August 2, 2019
ATTORNEY GENERAL RAOUL FILES BRIEF SUPPORTING PROTECTIONS FOR ASYLUM-SEEKERS
Raoul, 20 Attorneys General Argue Changes to Asylum Standards Violate Federal Law and Judicial Precedent
Chicago — Attorney General Kwame Raoul, as part of a group of 21 state attorneys general, today filed an amicus brief challenging the federal government’s changes to asylum standards. If implemented, the changes would allow the executive branch to arbitrarily deny asylum claims to immigrants seeking haven from domestic or gang violence.
Raoul and the coalition filed an amicus brief in the U.S. Court of Appeals for the District of Columbia Circuit supporting the plaintiffs in Grace v. Barr. In the brief, Raoul and the attorneys general argue that the stringent revisions implemented in 2018 – which would effectively bar asylum claims based on domestic or gang-related violence – contradict longstanding federal law and judicial precedent, and undermine the rule of law.
“The federal government’s revised asylum standards violate federal law. But more importantly the new standards deny safety to individuals and families who are quite literally fleeing from violence in their home countries to save their lives,” Raoul said. “I will continue to join my fellow attorneys general to fight this administration’s cruel, arbitrary anti-immigrant policies.”
The lawsuit was initially filed by the American Civil Liberties Union (ACLU), the Center for Gender & Refugee Studies, the ACLU of Texas, and the ACLU of D.C., in response to a policy former Attorney General Jeff Sessions announced in his June 2018 decision in Matter of A-B-. In Matter of A-B-, Sessions overturned the Board of Immigration Appeals’ (BIA) decision to grant a Salvadoran woman asylum based on her claim of spousal abuse. In his ruling, Sessions broke sharply from existing precedent to argue that the BIA should reject asylum claims based on domestic violence or gang violence. Shortly after, U.S. Immigration and Customs Enforcement issued guidelines for implementing this policy, emphasizing its denial of such claims.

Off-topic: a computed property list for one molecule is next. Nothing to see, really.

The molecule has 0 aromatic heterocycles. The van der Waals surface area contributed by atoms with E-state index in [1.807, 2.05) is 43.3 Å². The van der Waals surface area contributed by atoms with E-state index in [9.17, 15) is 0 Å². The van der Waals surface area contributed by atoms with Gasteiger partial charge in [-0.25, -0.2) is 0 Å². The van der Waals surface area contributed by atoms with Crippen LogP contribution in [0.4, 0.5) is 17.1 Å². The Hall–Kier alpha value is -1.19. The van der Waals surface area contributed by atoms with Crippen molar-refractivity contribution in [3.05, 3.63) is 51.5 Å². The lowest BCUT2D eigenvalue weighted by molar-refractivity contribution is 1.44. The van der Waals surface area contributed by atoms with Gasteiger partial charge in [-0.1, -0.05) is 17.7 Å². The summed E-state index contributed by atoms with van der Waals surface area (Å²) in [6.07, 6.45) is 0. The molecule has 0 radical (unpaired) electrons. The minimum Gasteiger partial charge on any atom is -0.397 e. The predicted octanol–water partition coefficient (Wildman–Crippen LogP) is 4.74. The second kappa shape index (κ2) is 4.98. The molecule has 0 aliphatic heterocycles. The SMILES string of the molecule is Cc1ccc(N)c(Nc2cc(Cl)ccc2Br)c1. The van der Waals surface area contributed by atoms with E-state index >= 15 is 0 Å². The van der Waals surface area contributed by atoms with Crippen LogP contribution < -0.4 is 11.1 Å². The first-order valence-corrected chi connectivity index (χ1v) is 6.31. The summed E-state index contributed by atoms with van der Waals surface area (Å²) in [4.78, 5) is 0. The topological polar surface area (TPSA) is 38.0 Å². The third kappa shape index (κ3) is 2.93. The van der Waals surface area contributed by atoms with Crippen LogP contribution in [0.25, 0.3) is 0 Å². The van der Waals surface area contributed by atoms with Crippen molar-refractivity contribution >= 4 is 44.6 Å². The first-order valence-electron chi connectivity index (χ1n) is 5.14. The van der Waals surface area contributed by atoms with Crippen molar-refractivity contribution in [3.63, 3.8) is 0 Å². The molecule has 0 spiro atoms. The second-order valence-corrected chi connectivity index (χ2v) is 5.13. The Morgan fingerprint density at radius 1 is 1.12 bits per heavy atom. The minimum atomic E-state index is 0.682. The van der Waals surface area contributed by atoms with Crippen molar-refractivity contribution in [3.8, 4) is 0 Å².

The U.S. District Court for the District of Columbia struck down the change in December 2018, ruling it is incompatible with existing law. The Department of Justice is now appealing the ruling.
In the brief, the states collectively argue that the district court’s decision to reject the administration’s heightened standards should be upheld, on the basis that:
Joining Raoul in filing the amicus brief are the attorneys general of California, Colorado, Connecticut, Delaware, the District of Columbia, Hawaii, Maine, Maryland, Massachusetts, Michigan, Minnesota, Nevada, New Jersey, New York, Oregon, Pennsylvania, Rhode Island, Vermont, Virginia, and Washington.